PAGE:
Marc declined and he followed Edwards out. Sera leaned forward, reaching for the teapot. She poured herself a cup and added sugar and a splash of cream. She lifted the cup and sat back in the chair, letting out a sigh. She was here, in London. For real, no turning back.
Marc came back into the room. “Are you sure you’re not hungry? There’s enough for two, knowing Edwards.” He went to the desk and lifted the silver cover from the plate. Steam rose from roast beef, mashed potatoes, and vegetables. Marc unfolded the napkin and Sera caught the scent of fresh bread. Her stomach growled.
“Maybe I am a bit hungry,” she conceded, taking a sip of her tea. She rose from her chair and came over to the desk. Marc pulled her down onto his lap.
“Eat with me,” he said. She leaned back against him and placed her teacup beside his plate.
“Are you sure it’s food you want?” she asked, taking a bun from the basket, tearing it in two. She picked up the knife and dipped it into the pot of whipped butter, spreading a generous amount on the bread.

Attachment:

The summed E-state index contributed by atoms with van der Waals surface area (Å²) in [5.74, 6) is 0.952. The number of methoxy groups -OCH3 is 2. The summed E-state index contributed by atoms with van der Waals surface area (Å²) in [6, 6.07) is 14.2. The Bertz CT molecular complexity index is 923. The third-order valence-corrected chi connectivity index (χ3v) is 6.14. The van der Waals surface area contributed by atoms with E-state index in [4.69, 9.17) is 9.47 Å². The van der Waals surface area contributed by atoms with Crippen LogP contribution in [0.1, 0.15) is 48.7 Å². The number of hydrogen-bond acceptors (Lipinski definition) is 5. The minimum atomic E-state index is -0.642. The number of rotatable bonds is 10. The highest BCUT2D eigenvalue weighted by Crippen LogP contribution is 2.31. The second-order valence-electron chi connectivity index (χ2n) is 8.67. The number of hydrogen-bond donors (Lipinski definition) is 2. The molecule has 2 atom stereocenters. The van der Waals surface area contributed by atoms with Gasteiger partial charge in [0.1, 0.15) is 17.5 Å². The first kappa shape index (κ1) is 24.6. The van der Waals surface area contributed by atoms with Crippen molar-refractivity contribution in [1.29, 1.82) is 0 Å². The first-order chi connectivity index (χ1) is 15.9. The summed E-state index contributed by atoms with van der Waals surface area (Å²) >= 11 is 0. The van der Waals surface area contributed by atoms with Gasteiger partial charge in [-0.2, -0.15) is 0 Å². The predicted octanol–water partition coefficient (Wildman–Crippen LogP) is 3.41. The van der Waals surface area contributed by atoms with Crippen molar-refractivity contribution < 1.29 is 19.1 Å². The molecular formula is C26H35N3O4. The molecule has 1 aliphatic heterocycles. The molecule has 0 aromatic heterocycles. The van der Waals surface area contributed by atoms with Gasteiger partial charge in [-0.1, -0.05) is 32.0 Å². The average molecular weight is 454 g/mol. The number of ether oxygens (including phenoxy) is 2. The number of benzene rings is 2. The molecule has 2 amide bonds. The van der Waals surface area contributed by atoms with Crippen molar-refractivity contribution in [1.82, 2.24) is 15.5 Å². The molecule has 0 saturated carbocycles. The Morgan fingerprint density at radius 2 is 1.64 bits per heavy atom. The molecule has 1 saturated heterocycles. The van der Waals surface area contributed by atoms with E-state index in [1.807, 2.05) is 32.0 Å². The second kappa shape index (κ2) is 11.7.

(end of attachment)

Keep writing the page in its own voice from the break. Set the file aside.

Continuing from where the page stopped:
“Food, and you.”
“Food first.” The half a bun disappeared quickly and she buttered the next. Marc reached around her for his fork and took the knife from her hand. She shifted to the arm of the chair as he cut into the roast beef.
Marc ate quickly, feeding her bites in between. When the plate was clear, he sat back in the chair, satiated. Sera rose.
“I need a shower,” she said, glancing at him over her shoulder.
“I’ll join you in a moment,” Marc said. She saw him take his phone from his pocket as she turned the corner and headed into the bathroom.